Bell peppers come in different colors including red, yellow, green, chocolate, white, and purple. They are low in calories and rich in vitamin C and other antioxidants, making them an excellent addition to a healthy diet.
The bell pepper, also known as a sweet pepper or capsicum, is a type of pepper of the species Capsicum annuum. The plant varieties come in different colors including red, yellow, green, chocolate, white, and purple. Of all the pepper varieties, bell peppers are the least pungent since they do not contain capsaicin, the chemical that causes an intense burning sensation.
Usually, unripe bell peppers are either green, pale yellow, or purple. Red bell peppers are simply ripened green peppers. Green peppers are least sweet of the lot and slightly bitterer than yellow or orange peppers; red bell peppers are the sweetest.
Bell Pepper Nutrition:
Each bell pepper type contains nearly similar nutrition qualities; however, they do differ in their quantities of vitamin C. For example, yellow is in between ripeness of the green and red variety but contains the most vitamin C per 100 grams. The same quantity of yellow peppers contains 306% of the daily recommendation of vitamin C, whereas the red pepper comes in second with 213%. Lastly, the green pepper contains 134% of the daily vitamin C recommendation.
Vitamin C is advantageous for the body for many reasons. An adequate intake of vitamin C can help the body create and maintain collagen, an essential protein found in hair and skin. Collagen is very important because it holds the skin, tendons, and ligaments together. Also, vitamin C is a potent natural water-soluble antioxidant, which helps the body develop resistance to infectious compounds.
The vibrant red bell pepper contains the most vitamin A with 63% of the daily recommendation, followed by the green bell pepper with 7%; the yellow bell pepper contains about 4%. Vitamin A, along with other antioxidant compounds, can help protect the retina (the inner layer of the eye that is sensitive to light) from damage caused by blue light. Antioxidants are natural substances that may delay or prevent cell damage.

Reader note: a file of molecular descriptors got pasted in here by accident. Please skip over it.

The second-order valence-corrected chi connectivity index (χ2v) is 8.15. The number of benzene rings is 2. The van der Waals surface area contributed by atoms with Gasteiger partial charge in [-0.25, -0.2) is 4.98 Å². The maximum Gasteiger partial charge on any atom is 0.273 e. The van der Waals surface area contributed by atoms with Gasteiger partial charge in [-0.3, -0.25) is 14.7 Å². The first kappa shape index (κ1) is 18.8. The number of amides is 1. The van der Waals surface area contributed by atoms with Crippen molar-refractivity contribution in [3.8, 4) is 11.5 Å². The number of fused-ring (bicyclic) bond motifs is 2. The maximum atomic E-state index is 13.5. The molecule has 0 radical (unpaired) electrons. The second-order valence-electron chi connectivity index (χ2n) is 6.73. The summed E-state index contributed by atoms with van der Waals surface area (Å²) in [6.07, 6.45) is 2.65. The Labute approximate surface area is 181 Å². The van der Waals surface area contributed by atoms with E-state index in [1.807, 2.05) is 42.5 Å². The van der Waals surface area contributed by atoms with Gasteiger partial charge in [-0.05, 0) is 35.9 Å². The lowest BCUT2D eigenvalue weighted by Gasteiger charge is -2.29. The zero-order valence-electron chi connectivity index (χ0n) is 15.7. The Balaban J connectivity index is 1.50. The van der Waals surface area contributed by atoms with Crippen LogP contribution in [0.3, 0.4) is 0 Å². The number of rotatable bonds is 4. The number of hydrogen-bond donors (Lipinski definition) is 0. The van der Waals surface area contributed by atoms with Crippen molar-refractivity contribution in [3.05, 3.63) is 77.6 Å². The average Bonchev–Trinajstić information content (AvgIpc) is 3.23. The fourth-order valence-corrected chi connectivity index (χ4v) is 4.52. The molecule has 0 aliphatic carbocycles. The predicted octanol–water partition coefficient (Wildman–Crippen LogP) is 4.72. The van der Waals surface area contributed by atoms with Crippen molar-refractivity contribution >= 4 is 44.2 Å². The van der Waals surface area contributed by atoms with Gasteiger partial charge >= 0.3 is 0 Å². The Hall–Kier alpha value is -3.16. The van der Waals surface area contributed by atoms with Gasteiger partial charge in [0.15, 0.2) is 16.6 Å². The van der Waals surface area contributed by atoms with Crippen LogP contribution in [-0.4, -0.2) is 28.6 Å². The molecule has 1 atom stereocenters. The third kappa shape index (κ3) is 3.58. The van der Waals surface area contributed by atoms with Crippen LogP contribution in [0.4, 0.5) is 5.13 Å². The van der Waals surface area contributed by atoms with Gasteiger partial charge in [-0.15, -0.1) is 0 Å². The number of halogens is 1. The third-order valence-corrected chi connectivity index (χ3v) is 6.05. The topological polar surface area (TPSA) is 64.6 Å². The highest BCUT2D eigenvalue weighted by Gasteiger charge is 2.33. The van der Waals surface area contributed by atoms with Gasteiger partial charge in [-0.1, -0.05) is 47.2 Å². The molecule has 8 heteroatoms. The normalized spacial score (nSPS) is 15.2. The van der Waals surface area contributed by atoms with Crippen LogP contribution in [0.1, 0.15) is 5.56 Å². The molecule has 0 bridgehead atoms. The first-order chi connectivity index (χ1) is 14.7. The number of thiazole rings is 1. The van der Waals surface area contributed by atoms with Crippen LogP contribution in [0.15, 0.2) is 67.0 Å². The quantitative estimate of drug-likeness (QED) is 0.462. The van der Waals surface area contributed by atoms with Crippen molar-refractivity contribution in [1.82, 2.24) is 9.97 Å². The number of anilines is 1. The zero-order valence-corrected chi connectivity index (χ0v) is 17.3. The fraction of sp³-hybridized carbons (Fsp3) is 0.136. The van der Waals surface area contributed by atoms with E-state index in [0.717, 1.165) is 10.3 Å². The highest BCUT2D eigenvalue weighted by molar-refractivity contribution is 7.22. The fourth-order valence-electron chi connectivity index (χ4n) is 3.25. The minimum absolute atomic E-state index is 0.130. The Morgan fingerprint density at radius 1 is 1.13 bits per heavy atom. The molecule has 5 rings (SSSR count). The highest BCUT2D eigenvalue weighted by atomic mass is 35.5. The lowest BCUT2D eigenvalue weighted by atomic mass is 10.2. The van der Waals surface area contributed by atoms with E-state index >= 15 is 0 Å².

For extra brain power, individuals should try red bell peppers. They contain more folate and potassium than the other types. Folate has been known to reduce the rate of Alzheimer’s disease and cognitive decline. Potassium has been associated with an increase in blood flow to the brain, and enhancement of thinking ability, concentration, and brain activity. Potassium has the capacity to relax the blood vessels, allowing more blood and nutrients to flow to the vital brain areas.
Depending on what the culinary requirement is, red and yellow peppers appear to be the best choices for nutritional reasons. Red bell peppers contain almost the same amount of vitamins and minerals as the other varieties; nevertheless, they contain much more vitamin A, potassium, and folate to help protect one’s nerves, brain, and heart.
References and Information Sources used for the Article:
Green Bell Peppers. (n.d.). Retrieved December 2, 2014, from http://ndb.nal.usda.gov/ndb/foods/show/3104?fg=&man=&lfacet=&format=&count=&max=25&offset=&sort=&qlookup=green bell pepper
Yellow Bell Pepper. (n.d.). Retrieved December 2, 2014, from http://ndb.nal.usda.gov/ndb/foods/show/3595
Red Bell Pepper. (n.d.). Retrieved December 2, 2014, from http://ndb.nal.usda.gov/ndb/foods/show/3473
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Helpful Peer-Reviewed Medical Articles:
Yahia, E. M., Contreras-Padilla, M., & Gonzalez-Aguilar, G. (2001). Ascorbic acid content in relation to ascorbic acid oxidase activity and polyamine content in tomato and bell pepper fruits during development, maturation and senescence. LWT-Food Science and Technology, 34(7), 452-457.
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Ghasemnezhad, M., Sherafati, M., & Payvast, G. A. (2011). Variation in phenolic compounds, ascorbic acid and antioxidant activity of five coloured bell pepper (Capsicum annum) fruits at two different harvest times. Journal of functional foods, 3(1), 44-49.
Sun, T., Xu, Z., Wu, C. T., Janes, M., Prinyawiwatkul, W., & No, H. K. (2007). Antioxidant activities of different colored sweet bell peppers (Capsicum annuum L.). Journal of Food Science, 72(2), S98-S102.
Wahyuni, Y., Ballester, A. R., Sudarmonowati, E., Bino, R. J., & Bovy, A. G. (2011). Metabolite biodiversity in pepper (Capsicum) fruits of thirty-two diverse accessions: variation in health-related compounds and implications for breeding. Phytochemistry, 72(11), 1358-1370.
Fox, A. J., Del Pozo-Insfran, D., Lee, J. H., Sargent, S. A., & Talcott, S. T. (2005). Ripening-induced chemical and antioxidant changes in bell peppers as affected by harvest maturity and postharvest ethylene exposure.HortScience, 40(3), 732-736.